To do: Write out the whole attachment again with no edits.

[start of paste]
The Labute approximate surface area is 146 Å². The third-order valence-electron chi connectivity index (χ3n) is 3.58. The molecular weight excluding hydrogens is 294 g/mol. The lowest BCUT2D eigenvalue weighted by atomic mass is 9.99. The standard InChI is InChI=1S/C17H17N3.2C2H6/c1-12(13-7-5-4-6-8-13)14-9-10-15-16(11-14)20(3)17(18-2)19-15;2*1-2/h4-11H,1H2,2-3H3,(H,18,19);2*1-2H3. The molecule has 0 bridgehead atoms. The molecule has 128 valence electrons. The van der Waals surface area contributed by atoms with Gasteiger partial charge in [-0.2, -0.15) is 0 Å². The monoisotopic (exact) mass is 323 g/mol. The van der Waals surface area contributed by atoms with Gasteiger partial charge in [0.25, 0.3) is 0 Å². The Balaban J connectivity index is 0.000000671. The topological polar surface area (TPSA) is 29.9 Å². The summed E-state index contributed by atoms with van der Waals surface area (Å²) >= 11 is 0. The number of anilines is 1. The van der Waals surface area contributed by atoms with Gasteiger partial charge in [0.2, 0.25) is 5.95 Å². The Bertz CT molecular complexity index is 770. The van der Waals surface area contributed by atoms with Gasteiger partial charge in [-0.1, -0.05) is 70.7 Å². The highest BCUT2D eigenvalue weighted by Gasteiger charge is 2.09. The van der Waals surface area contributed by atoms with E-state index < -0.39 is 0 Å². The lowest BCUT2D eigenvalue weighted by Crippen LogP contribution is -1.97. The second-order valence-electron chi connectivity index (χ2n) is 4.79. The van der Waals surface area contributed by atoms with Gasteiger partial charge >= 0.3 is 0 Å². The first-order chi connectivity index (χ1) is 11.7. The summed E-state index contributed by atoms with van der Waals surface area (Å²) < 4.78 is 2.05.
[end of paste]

The Labute approximate surface area is 146 Å². The third-order valence-electron chi connectivity index (χ3n) is 3.58. The molecular weight excluding hydrogens is 294 g/mol. The lowest BCUT2D eigenvalue weighted by atomic mass is 9.99. The standard InChI is InChI=1S/C17H17N3.2C2H6/c1-12(13-7-5-4-6-8-13)14-9-10-15-16(11-14)20(3)17(18-2)19-15;2*1-2/h4-11H,1H2,2-3H3,(H,18,19);2*1-2H3. The molecule has 0 bridgehead atoms. The molecule has 128 valence electrons. The van der Waals surface area contributed by atoms with Gasteiger partial charge in [-0.2, -0.15) is 0 Å². The monoisotopic (exact) mass is 323 g/mol. The van der Waals surface area contributed by atoms with Gasteiger partial charge in [0.25, 0.3) is 0 Å². The Balaban J connectivity index is 0.000000671. The topological polar surface area (TPSA) is 29.9 Å². The summed E-state index contributed by atoms with van der Waals surface area (Å²) >= 11 is 0. The number of anilines is 1. The van der Waals surface area contributed by atoms with Gasteiger partial charge in [0.2, 0.25) is 5.95 Å². The Bertz CT molecular complexity index is 770. The van der Waals surface area contributed by atoms with Gasteiger partial charge in [-0.1, -0.05) is 70.7 Å². The highest BCUT2D eigenvalue weighted by Gasteiger charge is 2.09. The van der Waals surface area contributed by atoms with E-state index < -0.39 is 0 Å². The lowest BCUT2D eigenvalue weighted by Crippen LogP contribution is -1.97. The second-order valence-electron chi connectivity index (χ2n) is 4.79. The van der Waals surface area contributed by atoms with Gasteiger partial charge >= 0.3 is 0 Å². The first-order chi connectivity index (χ1) is 11.7. The summed E-state index contributed by atoms with van der Waals surface area (Å²) < 4.78 is 2.05.